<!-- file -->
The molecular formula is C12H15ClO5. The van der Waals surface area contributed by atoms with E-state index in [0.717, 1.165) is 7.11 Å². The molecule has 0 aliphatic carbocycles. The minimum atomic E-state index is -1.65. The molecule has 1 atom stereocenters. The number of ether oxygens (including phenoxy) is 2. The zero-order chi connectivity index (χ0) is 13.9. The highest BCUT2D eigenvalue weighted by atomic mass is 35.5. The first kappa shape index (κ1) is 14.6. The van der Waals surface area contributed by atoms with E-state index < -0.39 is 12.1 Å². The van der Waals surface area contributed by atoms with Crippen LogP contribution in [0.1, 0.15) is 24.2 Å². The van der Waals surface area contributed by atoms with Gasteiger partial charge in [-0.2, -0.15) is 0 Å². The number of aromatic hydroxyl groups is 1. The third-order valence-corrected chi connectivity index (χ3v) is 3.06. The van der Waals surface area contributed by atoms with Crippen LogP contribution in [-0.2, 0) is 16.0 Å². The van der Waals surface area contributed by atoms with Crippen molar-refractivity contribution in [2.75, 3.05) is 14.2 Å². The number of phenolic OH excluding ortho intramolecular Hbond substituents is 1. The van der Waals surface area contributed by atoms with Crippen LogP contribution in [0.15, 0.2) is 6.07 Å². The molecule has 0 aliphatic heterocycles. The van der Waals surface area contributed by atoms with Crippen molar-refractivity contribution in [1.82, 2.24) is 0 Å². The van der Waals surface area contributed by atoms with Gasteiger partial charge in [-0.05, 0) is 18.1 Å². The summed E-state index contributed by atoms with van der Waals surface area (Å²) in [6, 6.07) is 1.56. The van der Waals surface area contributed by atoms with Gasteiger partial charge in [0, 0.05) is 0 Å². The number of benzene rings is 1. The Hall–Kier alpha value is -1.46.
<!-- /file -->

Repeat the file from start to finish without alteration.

The molecular formula is C12H15ClO5. The van der Waals surface area contributed by atoms with E-state index in [0.717, 1.165) is 7.11 Å². The molecule has 0 aliphatic carbocycles. The minimum atomic E-state index is -1.65. The molecule has 1 atom stereocenters. The number of ether oxygens (including phenoxy) is 2. The zero-order chi connectivity index (χ0) is 13.9. The highest BCUT2D eigenvalue weighted by atomic mass is 35.5. The first kappa shape index (κ1) is 14.6. The van der Waals surface area contributed by atoms with E-state index < -0.39 is 12.1 Å². The van der Waals surface area contributed by atoms with Crippen LogP contribution in [0.1, 0.15) is 24.2 Å². The van der Waals surface area contributed by atoms with Gasteiger partial charge in [-0.2, -0.15) is 0 Å². The number of aromatic hydroxyl groups is 1. The third-order valence-corrected chi connectivity index (χ3v) is 3.06. The van der Waals surface area contributed by atoms with Crippen LogP contribution in [-0.2, 0) is 16.0 Å². The van der Waals surface area contributed by atoms with Crippen molar-refractivity contribution in [2.75, 3.05) is 14.2 Å². The number of phenolic OH excluding ortho intramolecular Hbond substituents is 1. The van der Waals surface area contributed by atoms with Crippen LogP contribution in [0.15, 0.2) is 6.07 Å². The molecule has 0 aliphatic heterocycles. The van der Waals surface area contributed by atoms with Crippen molar-refractivity contribution in [1.82, 2.24) is 0 Å². The van der Waals surface area contributed by atoms with Gasteiger partial charge in [-0.05, 0) is 18.1 Å². The summed E-state index contributed by atoms with van der Waals surface area (Å²) in [6, 6.07) is 1.56. The van der Waals surface area contributed by atoms with Gasteiger partial charge in [0, 0.05) is 0 Å². The number of benzene rings is 1. The Hall–Kier alpha value is -1.46.